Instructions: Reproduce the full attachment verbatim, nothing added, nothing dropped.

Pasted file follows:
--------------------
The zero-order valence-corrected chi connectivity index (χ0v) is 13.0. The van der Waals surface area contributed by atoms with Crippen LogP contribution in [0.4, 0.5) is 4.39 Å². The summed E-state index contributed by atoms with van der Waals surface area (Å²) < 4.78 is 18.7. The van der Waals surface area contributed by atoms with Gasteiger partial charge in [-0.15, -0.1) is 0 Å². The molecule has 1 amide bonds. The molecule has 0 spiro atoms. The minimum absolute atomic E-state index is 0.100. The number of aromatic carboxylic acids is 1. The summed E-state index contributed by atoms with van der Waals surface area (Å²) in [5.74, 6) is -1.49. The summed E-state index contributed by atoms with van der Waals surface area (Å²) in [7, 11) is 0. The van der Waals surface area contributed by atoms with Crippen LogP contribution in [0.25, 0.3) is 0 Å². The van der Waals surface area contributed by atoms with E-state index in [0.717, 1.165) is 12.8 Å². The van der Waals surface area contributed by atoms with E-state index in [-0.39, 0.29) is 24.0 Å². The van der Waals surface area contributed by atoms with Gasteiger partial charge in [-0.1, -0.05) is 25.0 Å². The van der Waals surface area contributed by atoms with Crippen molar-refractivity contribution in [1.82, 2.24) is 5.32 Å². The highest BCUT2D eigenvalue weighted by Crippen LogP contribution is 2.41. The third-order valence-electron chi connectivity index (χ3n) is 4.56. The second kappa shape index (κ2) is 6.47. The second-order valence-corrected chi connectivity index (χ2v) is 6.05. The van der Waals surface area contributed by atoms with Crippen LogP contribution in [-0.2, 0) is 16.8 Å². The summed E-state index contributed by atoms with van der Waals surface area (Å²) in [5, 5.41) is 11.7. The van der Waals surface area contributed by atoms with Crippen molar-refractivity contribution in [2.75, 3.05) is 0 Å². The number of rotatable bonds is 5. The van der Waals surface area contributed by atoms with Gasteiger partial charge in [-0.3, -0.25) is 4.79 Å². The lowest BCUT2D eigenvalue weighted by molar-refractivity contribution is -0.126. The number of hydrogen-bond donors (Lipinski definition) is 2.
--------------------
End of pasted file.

The zero-order valence-corrected chi connectivity index (χ0v) is 13.0. The van der Waals surface area contributed by atoms with Crippen LogP contribution in [0.4, 0.5) is 4.39 Å². The summed E-state index contributed by atoms with van der Waals surface area (Å²) < 4.78 is 18.7. The van der Waals surface area contributed by atoms with Gasteiger partial charge in [-0.15, -0.1) is 0 Å². The molecule has 1 amide bonds. The molecule has 0 spiro atoms. The minimum absolute atomic E-state index is 0.100. The number of aromatic carboxylic acids is 1. The summed E-state index contributed by atoms with van der Waals surface area (Å²) in [5.74, 6) is -1.49. The summed E-state index contributed by atoms with van der Waals surface area (Å²) in [7, 11) is 0. The van der Waals surface area contributed by atoms with Crippen LogP contribution in [0.25, 0.3) is 0 Å². The van der Waals surface area contributed by atoms with E-state index in [0.717, 1.165) is 12.8 Å². The van der Waals surface area contributed by atoms with E-state index in [-0.39, 0.29) is 24.0 Å². The van der Waals surface area contributed by atoms with Gasteiger partial charge in [-0.1, -0.05) is 25.0 Å². The van der Waals surface area contributed by atoms with Crippen molar-refractivity contribution in [1.82, 2.24) is 5.32 Å². The highest BCUT2D eigenvalue weighted by Crippen LogP contribution is 2.41. The third-order valence-electron chi connectivity index (χ3n) is 4.56. The second kappa shape index (κ2) is 6.47. The second-order valence-corrected chi connectivity index (χ2v) is 6.05. The van der Waals surface area contributed by atoms with Crippen LogP contribution in [-0.2, 0) is 16.8 Å². The summed E-state index contributed by atoms with van der Waals surface area (Å²) in [5, 5.41) is 11.7. The van der Waals surface area contributed by atoms with Crippen molar-refractivity contribution in [2.75, 3.05) is 0 Å². The number of rotatable bonds is 5. The van der Waals surface area contributed by atoms with Gasteiger partial charge in [-0.3, -0.25) is 4.79 Å². The lowest BCUT2D eigenvalue weighted by molar-refractivity contribution is -0.126. The number of hydrogen-bond donors (Lipinski definition) is 2.